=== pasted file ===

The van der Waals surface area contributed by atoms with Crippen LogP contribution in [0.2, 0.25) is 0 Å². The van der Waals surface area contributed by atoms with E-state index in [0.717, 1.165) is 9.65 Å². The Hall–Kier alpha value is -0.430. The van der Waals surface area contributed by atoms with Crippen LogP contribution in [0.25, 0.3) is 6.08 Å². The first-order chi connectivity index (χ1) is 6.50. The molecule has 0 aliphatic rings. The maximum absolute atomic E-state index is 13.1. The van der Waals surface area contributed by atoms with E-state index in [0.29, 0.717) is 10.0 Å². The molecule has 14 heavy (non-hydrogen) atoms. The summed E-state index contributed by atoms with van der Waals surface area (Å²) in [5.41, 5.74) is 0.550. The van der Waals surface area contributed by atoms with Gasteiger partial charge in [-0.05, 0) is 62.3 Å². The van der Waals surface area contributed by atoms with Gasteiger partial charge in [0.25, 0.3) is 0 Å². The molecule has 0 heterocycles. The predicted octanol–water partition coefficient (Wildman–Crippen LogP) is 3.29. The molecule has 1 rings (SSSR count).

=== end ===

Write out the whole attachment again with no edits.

The van der Waals surface area contributed by atoms with Crippen LogP contribution in [0.2, 0.25) is 0 Å². The van der Waals surface area contributed by atoms with E-state index in [0.717, 1.165) is 9.65 Å². The Hall–Kier alpha value is -0.430. The van der Waals surface area contributed by atoms with Crippen LogP contribution in [0.25, 0.3) is 6.08 Å². The first-order chi connectivity index (χ1) is 6.50. The molecule has 0 aliphatic rings. The maximum absolute atomic E-state index is 13.1. The van der Waals surface area contributed by atoms with E-state index in [0.29, 0.717) is 10.0 Å². The molecule has 14 heavy (non-hydrogen) atoms. The summed E-state index contributed by atoms with van der Waals surface area (Å²) in [5.41, 5.74) is 0.550. The van der Waals surface area contributed by atoms with Gasteiger partial charge in [-0.05, 0) is 62.3 Å². The van der Waals surface area contributed by atoms with Gasteiger partial charge in [0.25, 0.3) is 0 Å². The molecule has 0 heterocycles. The predicted octanol–water partition coefficient (Wildman–Crippen LogP) is 3.29. The molecule has 1 rings (SSSR count).